In 1945, the countries that defeated Nazism joined their efforts to lay solid foundations for the postwar world order.
But I remind you that the key decisions on the principles guiding the cooperation among states, as well as on the establishment of the United Nations, were made in our country, in Yalta, at the meeting of the anti-Hitler coalition leaders.
The Yalta system was actually born in travail. It was won at the cost of tens of millions of lives and two world wars.
This swept through the planet in the 20th century.
Let us be fair. It helped humanity through turbulent, at times dramatic, events of the last seven decades. It saved the world from large-scale upheavals.
The United Nations is unique in its legitimacy, representation and universality. It is true that lately the U.N. has been widely criticized for supposedly not being efficient enough, and for the fact that the decision-making on fundamental issues stalls due to insurmountable differences, first of all, among the members of the Security Council.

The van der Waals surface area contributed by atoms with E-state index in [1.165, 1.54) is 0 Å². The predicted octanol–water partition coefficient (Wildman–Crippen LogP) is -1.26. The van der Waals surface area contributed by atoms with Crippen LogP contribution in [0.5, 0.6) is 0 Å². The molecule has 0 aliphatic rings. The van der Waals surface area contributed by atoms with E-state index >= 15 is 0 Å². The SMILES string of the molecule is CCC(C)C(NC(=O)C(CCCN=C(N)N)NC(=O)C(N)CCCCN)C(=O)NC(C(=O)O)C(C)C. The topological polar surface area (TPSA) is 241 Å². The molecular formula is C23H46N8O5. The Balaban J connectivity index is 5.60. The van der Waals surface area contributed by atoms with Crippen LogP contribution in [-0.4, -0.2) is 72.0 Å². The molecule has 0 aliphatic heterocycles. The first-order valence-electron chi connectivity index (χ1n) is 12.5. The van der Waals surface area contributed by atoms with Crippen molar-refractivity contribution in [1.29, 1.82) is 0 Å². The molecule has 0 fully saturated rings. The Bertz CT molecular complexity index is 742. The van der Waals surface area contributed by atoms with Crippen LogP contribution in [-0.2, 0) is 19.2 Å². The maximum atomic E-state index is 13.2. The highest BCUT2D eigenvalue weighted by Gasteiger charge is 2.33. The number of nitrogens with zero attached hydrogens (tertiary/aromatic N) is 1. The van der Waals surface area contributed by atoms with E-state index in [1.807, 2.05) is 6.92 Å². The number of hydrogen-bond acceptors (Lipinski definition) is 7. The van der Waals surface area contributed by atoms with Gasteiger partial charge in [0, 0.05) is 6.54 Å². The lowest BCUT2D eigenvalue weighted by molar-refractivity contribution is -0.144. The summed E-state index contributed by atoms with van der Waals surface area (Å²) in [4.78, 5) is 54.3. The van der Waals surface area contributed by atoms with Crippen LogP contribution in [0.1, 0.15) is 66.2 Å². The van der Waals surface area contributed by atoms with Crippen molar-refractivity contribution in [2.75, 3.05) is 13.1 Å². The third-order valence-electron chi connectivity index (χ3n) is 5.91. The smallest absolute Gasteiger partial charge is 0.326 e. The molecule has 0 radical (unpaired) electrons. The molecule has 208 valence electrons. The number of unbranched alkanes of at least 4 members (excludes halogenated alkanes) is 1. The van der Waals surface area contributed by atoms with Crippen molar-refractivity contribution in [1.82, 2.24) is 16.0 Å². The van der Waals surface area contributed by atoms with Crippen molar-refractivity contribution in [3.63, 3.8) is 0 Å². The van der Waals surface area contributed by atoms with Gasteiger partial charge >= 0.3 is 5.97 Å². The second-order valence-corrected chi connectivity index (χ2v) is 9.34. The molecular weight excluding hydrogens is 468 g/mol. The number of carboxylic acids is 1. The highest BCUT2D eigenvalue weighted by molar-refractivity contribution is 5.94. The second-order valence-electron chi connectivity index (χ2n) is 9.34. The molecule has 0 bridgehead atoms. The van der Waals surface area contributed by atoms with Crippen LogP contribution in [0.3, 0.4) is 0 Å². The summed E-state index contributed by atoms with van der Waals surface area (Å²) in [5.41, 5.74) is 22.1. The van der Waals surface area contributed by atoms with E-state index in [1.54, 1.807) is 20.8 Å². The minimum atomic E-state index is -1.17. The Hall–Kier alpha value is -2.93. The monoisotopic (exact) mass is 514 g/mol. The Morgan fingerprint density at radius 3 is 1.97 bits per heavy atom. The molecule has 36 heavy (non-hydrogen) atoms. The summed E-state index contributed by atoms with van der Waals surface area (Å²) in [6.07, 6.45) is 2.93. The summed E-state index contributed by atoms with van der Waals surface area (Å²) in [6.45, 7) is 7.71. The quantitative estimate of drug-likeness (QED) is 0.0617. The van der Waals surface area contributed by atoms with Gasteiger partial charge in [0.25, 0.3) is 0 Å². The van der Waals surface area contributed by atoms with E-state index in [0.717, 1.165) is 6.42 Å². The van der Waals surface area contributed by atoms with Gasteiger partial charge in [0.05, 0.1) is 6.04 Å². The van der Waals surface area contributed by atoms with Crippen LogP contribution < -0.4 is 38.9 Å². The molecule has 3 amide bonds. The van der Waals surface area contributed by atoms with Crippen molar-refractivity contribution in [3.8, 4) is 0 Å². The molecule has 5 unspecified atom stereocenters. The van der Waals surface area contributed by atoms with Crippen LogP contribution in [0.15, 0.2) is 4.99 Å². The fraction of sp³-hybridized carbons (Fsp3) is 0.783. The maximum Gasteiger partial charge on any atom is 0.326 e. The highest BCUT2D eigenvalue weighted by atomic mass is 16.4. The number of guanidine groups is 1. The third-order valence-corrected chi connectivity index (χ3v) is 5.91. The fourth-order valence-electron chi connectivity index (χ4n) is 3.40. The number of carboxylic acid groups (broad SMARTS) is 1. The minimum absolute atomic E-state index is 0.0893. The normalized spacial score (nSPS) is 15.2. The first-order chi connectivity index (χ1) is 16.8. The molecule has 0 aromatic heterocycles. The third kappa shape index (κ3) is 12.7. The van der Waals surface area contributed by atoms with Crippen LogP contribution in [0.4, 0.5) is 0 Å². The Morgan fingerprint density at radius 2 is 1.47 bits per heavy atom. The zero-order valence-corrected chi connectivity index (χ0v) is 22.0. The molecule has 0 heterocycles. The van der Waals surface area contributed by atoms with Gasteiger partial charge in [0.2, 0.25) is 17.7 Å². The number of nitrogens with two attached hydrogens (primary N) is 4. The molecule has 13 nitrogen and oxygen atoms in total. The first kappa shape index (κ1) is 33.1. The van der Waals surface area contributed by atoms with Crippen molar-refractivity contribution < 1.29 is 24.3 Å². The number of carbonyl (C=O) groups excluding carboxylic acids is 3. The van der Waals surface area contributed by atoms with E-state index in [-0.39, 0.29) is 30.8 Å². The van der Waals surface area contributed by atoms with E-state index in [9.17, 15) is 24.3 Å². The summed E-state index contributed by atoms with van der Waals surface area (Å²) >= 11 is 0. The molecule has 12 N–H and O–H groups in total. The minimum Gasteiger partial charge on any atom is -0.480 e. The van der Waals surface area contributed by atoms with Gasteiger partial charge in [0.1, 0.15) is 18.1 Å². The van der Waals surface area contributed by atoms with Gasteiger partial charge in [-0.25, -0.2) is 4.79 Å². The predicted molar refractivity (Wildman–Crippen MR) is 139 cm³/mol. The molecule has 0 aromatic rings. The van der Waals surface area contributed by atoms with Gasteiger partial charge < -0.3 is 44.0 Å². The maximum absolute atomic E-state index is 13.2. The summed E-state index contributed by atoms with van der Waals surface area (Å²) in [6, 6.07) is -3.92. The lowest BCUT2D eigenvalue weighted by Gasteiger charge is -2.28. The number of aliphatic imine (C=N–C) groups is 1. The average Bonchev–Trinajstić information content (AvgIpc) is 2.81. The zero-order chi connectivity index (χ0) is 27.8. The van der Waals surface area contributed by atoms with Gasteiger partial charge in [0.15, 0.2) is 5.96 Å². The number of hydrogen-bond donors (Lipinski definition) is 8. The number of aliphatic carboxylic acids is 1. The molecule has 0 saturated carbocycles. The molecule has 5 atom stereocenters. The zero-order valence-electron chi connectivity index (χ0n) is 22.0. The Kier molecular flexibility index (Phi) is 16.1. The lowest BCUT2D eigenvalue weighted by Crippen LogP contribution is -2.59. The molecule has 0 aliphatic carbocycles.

However, I'd like to point out there have always been differences in the U.N. throughout all these 70 years of existence. The veto right has always been exercised by the United States, the United Kingdom, France, China, the Soviet Union and Russia later, alike. It is absolutely natural for so diverse and representative an organization.
When the U.N. was established, its founders did not in the least think that there would always be unanimity. The mission of the organization is to seek and reach compromises, and its strength comes from taking different views and opinions into consideration. Decisions debated within the U.N. are either taken as resolutions or not. As diplomats say, they either pass or do not pass.